Rating

The Geographic Alliance of Iowa (GAI) was established in 1991 with the support of the National Geographic Society (NGS). GAI is composed of K-12 teachers, college and university professors, personnel from a variety of other educational endeavors, and citizens, all of who are concerned with improving geographic instruction in Iowa. As the only entity in Iowa specifically devoted to geography education, the mission of the Geographic Alliance of Iowa (GAI) is to help ensure K-12 graduates are geographically literate citizens. To achieve this mission, the GAI provides resources and expertise to improve the geographic literacy of Iowa students. With a particular focus on K-12 education, including pre-service teachers, the GAI provides exemplary professional development opportunities that follow accepted best practices and offers a clearinghouse of accessible, high quality, standards-based curricular materials.

Subject:
History
U.S. History
Physical Geography
Material Type:
Lesson Plan
Date Added:
05/08/2017
Geography of Water Resources
Conditions of Use:
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Rating

Geography 431 is designed to further understanding of the natural processes of aquatic ecosystems, management of water resources, and threats to sustaining water quantity. Develop awareness and appreciation of the perspectives about water as a precious resource, commodity, and sometimes hazard. Learn how and why water is distributed unevenly around the Earth. Examine how resource management decisions are strongly related to water availability, quantity, and quality. The course examines water resources management; dams and dam removal; provision of safe potable water; threats to water quantity and quality; land use changes; the water economy; water laws and policy; institutions for water management at the global, national, regional, and local scale; and issues of water security and climate change.

Subject:
Environmental Science
Ecology
Hydrology
Physical Geography
Material Type:
Full Course
Provider:
Penn State University
Provider Set:
Penn State's College of Earth and Mineral Sciences (http:// e-education.psu.edu/oer/)
Author:
Michael Nassry
Rob Brooks
Date Added:
03/08/2016
Global Literacy Survey
Rating

The Council on Foreign Relations (CFR) and National Geographic commissioned a survey to gauge what young people educated in American colleges and universities know about geography, the environment, demographics, U.S. foreign policy, recent international events, and economics. The survey, conducted in May 2016 among 1,203 respondents aged eighteen to twenty-six, revealed significant gaps between what young people understand about today’s world and what they need to know to successfully navigate and compete in it. Included on site is the full survey report (PDF) and a sample quiz of some of the survey questions.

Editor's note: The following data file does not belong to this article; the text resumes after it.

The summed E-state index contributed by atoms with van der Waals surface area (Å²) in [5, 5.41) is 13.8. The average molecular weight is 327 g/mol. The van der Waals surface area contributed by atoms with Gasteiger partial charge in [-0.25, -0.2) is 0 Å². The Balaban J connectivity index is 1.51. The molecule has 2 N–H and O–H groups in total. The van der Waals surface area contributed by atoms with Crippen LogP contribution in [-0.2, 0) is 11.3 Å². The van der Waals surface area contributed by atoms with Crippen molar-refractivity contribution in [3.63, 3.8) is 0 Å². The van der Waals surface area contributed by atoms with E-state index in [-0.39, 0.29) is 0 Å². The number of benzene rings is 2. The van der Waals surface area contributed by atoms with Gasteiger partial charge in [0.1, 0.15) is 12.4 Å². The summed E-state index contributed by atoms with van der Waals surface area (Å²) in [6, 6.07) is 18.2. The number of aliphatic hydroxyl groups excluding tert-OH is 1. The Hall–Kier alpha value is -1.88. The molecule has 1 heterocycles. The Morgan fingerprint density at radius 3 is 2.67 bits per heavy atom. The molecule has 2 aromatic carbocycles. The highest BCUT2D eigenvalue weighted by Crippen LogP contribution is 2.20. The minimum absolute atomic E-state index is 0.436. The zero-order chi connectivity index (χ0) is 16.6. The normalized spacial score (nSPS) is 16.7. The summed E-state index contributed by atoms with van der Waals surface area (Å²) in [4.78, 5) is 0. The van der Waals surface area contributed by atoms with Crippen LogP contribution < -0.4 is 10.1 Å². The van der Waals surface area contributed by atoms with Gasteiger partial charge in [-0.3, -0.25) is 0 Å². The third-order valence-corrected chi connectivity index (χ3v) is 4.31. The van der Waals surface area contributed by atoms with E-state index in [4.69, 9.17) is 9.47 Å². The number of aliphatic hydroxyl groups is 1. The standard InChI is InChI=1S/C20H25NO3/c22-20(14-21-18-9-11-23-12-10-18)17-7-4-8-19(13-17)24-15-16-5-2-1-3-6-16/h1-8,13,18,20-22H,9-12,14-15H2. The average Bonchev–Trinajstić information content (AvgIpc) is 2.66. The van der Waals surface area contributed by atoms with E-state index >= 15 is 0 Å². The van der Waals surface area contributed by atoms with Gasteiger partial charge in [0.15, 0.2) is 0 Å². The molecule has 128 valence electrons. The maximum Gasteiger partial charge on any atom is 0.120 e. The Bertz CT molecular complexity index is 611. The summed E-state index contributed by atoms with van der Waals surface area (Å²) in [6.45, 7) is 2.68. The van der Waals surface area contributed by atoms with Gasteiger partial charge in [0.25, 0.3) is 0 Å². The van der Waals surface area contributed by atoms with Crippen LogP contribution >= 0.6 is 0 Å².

Subject:
World History
Physical Geography
Cultural Geography
Political Science
Material Type:
Assessment
Author:
Council on Foreign Relations
National Geographic
Date Added:
12/21/2017
The Great Energy Debate
Conditions of Use:
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The National Geographic Society's global energy debate lesson plan explores the controversial issues surrounding the energy debate in the United States. Students will research recent initiatives being taken in this area and analyze their implications. They will then assume the roles of pivotal stakeholders in this debate and testify to a mock congressional committee responsible for making decisions about public lands and energy resources. This Starting Point website describes the learning goals and context of use of this exercise. It also provides teaching notes, a list of necessary teaching materials, assessment hints and additional resources.